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Wayne Memorial dedicates new Wall of Honor

Students, faculty, administration, and city leaders at the Wall of Honor dedication. Photo by Jenny Johnson

By Sarah Shurge – On Friday, May 31st, Wayne Memorial High School had a dedication to their new Wall of Honor. Gwen Fretenborough, Wayne Memorial High School teacher, spoke at the dedication.
Fretenborough explained that during the summer of 2023, she attended the Friends of the World War II Memorial. It was a week-long seminar where they learned more about World War II and how to teach it. When they left, they were to come back to their school and do a service learning project with the students.
The Wall of Honor is that project. The student dedications begin with the history of Wayne Memorial.
The first Wayne High School opened in April 1925 on Michigan Ave and Williams Street. As World War II rolled through the 40s, many students held dances, played sports, and joined clubs to keep their spirits up and have fun as their friends and families fought in the war.
In the 1950s, the new high school was built, and during the 60s and 70s, Wayne Memorial saw its fair share of protests and movements, along with pep rallies every Friday.
The second dedication goes to the Flying Zebra Class of 1945. The Class of 1945 raised over $30,000 in a subscription drive. $5,000 was given to various charities, including the Red Cross and the Polio fund. However, the students spent the remaining $25,000 on buying a new airplane. “The Flying Zebra” was flown into Willow Run Airport by a woman pilot. The entire senior class went to see the plane. Then the plane was donated to the war effort to be used as an air ambulance, flying wounded from the front to military hospitals for treatment.
The next dedication goes to honoring the 50. The new Wayne High School began construction in 1950. It cost $2 million and originally had 41 classrooms. The “Memorial” in Wayne Memorial was added in 1953 to commemorate the 50 servicemen who lost their lives in World War II. (You can find the names of these men and more information about them on the screens in the Wall of Honor display).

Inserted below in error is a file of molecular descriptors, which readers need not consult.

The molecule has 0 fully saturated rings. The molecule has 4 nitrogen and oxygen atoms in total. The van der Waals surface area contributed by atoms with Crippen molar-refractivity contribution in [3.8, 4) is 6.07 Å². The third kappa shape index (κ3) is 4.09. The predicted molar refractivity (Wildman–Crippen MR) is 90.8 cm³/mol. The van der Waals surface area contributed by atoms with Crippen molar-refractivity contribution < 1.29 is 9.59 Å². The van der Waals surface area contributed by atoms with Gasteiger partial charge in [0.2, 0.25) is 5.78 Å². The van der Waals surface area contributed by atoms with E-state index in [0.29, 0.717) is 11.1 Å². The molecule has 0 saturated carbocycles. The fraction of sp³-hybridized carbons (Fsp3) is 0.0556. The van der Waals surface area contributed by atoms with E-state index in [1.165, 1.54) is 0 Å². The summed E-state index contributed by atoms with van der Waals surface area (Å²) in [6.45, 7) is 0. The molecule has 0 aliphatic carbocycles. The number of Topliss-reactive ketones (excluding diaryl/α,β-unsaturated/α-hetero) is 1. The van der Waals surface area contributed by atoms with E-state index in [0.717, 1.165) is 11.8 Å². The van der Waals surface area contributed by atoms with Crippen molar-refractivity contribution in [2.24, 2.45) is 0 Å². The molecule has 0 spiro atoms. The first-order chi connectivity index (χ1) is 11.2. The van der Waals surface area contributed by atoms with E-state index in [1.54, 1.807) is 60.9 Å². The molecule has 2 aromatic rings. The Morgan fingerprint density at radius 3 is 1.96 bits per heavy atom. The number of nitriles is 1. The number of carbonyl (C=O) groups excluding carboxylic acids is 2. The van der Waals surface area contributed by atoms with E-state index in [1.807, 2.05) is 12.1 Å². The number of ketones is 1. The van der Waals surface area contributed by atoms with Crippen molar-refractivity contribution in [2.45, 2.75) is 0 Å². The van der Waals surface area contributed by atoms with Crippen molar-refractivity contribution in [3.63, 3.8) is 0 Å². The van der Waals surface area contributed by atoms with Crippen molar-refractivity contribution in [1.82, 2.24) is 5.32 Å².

The next dedication goes to showcase items. The Wayne Historical Society donated items (on loan) from the museum such as: a vinyl record from the Wayne Memorial Concert Choirs of 1962 and 1972. The Spectator Yearbook from 1940 and 1942. Student ID cards and handbooks from 1950 (the first class to walk the halls). A special original edition of the Wayne Hi-Lite from 1954. These donated artifacts from former students highlight the Zebra Pride and lifestyle from Wayne High’s 150 plus year history.
The last dedication goes to the presentation of poppies. The red poppy is a symbol of remembrance and hope for a peaceful future. Poppies are worn to show support for the Armed Forces community. The poppy is a well-known and well-established symbol, one that carries a wealth of history and meaning with it.
Fretenborough wanted to thank those that helped make the dedication happen: Wayne Westland Community Schools Print Shop and Communications Department for their support, the Class of 1972 for their donations, Wayne Historical Society, and Adrienne Nathan for her dedication. dedicates

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